venting the roof. Most researchers I've spoken with (Joe
Lstiburek, William Rose, Terry Brennan) advocate applying one
or two coats of latex paint to open-cell foam insulation to
minimize vapor diffusion. There's uncertainty as to whether
this is a necessary precaution, but it's cheap and easy enough
to do. Closed-cell foams have a low enough perm rating that
they do not need the vapor diffusion retarder.
•• Any house where it's difficult to define a
simple, continuous boundary between tempered and untempered
space. Houses with lots of angles, plane changes, split levels,
dormers, bays, and so on are often going to be easier to
insulate and air-seal with foam than with other methods.
•• Old, uneven basement walls and floors. We
use a closed-cell foam on old basement walls and then spray it
with shotcrete to get the flame-spread rating required by code.
We've even sprayed the higher-density closed-cell foam on
basement floors, then poured lightweight concrete over the foam
to create a level, insulated floor slab.
Ultimately you need to figure out for yourself when one
material or technique is more appropriate than another. A lot
depends on the relative skills of your crew, on which
insulation subcontractors in your area are most reliable and
knowledgeable, and on what types of houses you work on. One
unavoidable fact, though, is that you will never know for sure
which materials and techniques are working best unless you
regularly test your jobs with a blower door and infrared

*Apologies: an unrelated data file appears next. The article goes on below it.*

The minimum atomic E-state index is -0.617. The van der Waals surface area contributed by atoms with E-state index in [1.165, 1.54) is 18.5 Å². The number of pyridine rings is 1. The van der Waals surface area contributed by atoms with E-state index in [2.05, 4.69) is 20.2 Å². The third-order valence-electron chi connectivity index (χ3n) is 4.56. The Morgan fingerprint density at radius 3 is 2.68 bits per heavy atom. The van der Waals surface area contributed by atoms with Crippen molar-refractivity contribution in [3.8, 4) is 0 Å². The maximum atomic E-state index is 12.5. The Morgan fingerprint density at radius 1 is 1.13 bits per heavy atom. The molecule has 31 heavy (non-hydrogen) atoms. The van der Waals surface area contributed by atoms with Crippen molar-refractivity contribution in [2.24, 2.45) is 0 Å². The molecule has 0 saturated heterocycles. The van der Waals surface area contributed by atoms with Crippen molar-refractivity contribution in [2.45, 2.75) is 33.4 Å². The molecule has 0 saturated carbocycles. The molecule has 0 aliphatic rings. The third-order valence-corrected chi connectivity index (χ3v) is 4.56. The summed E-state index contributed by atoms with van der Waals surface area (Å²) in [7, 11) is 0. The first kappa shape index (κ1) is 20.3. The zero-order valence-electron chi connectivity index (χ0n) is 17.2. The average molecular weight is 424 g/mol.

camera; otherwise, you'll just be guessing.
My insulation contractor
installed dense-pack cellulose in the walls of a 100-year-old
house. Two years later, the exterior paint began to peel, even
though the paint job was only four years old. Did the
insulation cause the paint to fail?
Martin Holladay, editor of
Energy Design Update, responds: Indeed, adding insulation
to the walls of an older home can shorten the life of the
exterior paint. The phenomenon has been observed for decades;
when conducting research on vapor retarders, William Rose, a
building researcher at the University of Illinois at
Urbana-Champaign, unearthed evidence of failing-paint disputes
between insulation contractors and exterior painters dating
back to the 1940s.
The failing paint has often been blamed on the fact that the
walls of most old houses lack interior polyethylene. With
little to slow vapor diffusion, interior moisture is said to
travel through the walls until it reaches the sheathing, the
siding, or the back of the paint film, causing the exterior
paint to fail.
As it turns out, this explanation is incomplete and
misleading. Although vapor diffusion can occur through exterior
walls, the effect of vapor diffusion on exterior paint
performance has been greatly exaggerated. Moreover, since most
old houses have several layers of interior paint, the walls in
question usually do include a vapor retarder; even two coats of
paint have a relatively low permeance (1.5 to 5 perms), and
each additional layer of paint will improve the paint's
performance as a vapor retarder.
In fact, adding insulation to a wall does make the siding more
humid, but not because of the lack of a vapor retarder. Adding
a thermal barrier between the siding and the warm interior
makes the siding colder; under the same conditions of vapor
pressure, colder materials are wetter than warmer materials. In